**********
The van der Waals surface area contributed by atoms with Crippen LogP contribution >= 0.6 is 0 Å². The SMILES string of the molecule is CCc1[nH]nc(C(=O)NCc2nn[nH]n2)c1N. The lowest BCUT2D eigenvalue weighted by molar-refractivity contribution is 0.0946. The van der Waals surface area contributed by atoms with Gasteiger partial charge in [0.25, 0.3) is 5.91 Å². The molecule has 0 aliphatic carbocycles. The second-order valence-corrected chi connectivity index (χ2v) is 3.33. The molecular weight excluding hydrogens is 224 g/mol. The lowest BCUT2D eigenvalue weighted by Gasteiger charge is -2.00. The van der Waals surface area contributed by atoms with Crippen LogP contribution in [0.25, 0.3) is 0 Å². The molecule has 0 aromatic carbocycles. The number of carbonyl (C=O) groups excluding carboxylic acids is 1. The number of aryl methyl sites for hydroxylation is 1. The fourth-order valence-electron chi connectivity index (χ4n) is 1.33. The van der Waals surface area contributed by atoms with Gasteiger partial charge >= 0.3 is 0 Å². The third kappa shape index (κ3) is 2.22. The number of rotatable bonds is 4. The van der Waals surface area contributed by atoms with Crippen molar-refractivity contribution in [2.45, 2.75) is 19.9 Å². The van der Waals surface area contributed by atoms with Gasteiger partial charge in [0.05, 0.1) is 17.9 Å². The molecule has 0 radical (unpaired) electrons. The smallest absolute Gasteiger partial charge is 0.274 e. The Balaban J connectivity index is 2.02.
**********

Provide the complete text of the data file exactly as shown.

The van der Waals surface area contributed by atoms with Crippen LogP contribution >= 0.6 is 0 Å². The SMILES string of the molecule is CCc1[nH]nc(C(=O)NCc2nn[nH]n2)c1N. The lowest BCUT2D eigenvalue weighted by molar-refractivity contribution is 0.0946. The van der Waals surface area contributed by atoms with Gasteiger partial charge in [0.25, 0.3) is 5.91 Å². The molecule has 0 aliphatic carbocycles. The second-order valence-corrected chi connectivity index (χ2v) is 3.33. The molecular weight excluding hydrogens is 224 g/mol. The lowest BCUT2D eigenvalue weighted by Gasteiger charge is -2.00. The van der Waals surface area contributed by atoms with Crippen LogP contribution in [0.25, 0.3) is 0 Å². The molecule has 0 aromatic carbocycles. The number of carbonyl (C=O) groups excluding carboxylic acids is 1. The number of aryl methyl sites for hydroxylation is 1. The fourth-order valence-electron chi connectivity index (χ4n) is 1.33. The van der Waals surface area contributed by atoms with Gasteiger partial charge >= 0.3 is 0 Å². The third kappa shape index (κ3) is 2.22. The number of rotatable bonds is 4. The van der Waals surface area contributed by atoms with Crippen molar-refractivity contribution in [2.45, 2.75) is 19.9 Å². The van der Waals surface area contributed by atoms with Gasteiger partial charge in [0.05, 0.1) is 17.9 Å². The molecule has 0 radical (unpaired) electrons. The smallest absolute Gasteiger partial charge is 0.274 e. The Balaban J connectivity index is 2.02.